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Article
August 1982

Bethanechol or Cimetidine in the Treatment of Symptomatic Reflux Esophagitis: A Double-blind Control Study

Author Affiliations

From the Isaac Gordon Center for Digestive Diseases and Nutrition, Rochester, NY; and the Department of Medicine, The Genesee Hospital, University of Rochester (NY) School of Medicine and Dentistry.

Arch Intern Med. 1982;142(8):1479-1481. doi:10.1001/archinte.1982.00340210073016
Abstract

• We conducted a double-blind study to compare the effectiveness of oral bethanechol chloride or cimetidine in treating reflux esophagitis to evaluate the drugs' effects on the symptoms of esophagitis and its verification by endoscopy. Forty-three patients were treated with either 300 mg of cimetidine or 25 mg of bethanechol chloride, each administered four times a day for six weeks. In addition to this drug treatment, the patients all received conventional medical therapy. Patients who were treated with either of the two drugs experienced a decrease in symptoms and less severe endoscopic lesions. While cimetidine treatment resulted in complete endoscopic healing in 15 of 22 patients, bethanechol treatment resulted in the same healing in 11 of 21 patients. During therapy, neither endoscopic lesions or symptoms worsened. Our study indicated that either cimetidine or bethanechol is an effective drug in treating reflux esophagitis. The effects of the two drugs can be favorably compared.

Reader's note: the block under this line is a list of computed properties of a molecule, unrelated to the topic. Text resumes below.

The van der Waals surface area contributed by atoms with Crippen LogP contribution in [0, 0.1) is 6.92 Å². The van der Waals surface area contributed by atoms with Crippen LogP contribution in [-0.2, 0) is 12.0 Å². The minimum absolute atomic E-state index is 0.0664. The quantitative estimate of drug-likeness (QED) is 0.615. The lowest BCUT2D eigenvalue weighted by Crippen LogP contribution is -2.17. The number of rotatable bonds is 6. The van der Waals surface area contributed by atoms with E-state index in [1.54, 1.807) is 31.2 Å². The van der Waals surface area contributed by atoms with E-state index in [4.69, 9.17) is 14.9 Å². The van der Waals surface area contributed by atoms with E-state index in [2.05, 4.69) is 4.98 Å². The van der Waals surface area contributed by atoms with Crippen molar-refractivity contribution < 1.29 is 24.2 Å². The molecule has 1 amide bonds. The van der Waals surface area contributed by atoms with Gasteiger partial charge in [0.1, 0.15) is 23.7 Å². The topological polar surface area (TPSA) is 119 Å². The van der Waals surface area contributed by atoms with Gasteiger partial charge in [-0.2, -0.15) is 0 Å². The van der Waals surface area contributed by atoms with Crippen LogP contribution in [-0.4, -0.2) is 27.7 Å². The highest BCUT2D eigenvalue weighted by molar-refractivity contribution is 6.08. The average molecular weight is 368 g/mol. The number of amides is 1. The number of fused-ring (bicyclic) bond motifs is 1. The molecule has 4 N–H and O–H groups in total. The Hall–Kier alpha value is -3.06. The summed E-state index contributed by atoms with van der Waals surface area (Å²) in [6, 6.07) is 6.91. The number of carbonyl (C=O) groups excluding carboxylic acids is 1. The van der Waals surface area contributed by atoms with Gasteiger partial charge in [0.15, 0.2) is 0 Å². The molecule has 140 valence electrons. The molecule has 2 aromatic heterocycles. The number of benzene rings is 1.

(Arch Intern Med 1982;142:1479-1481)

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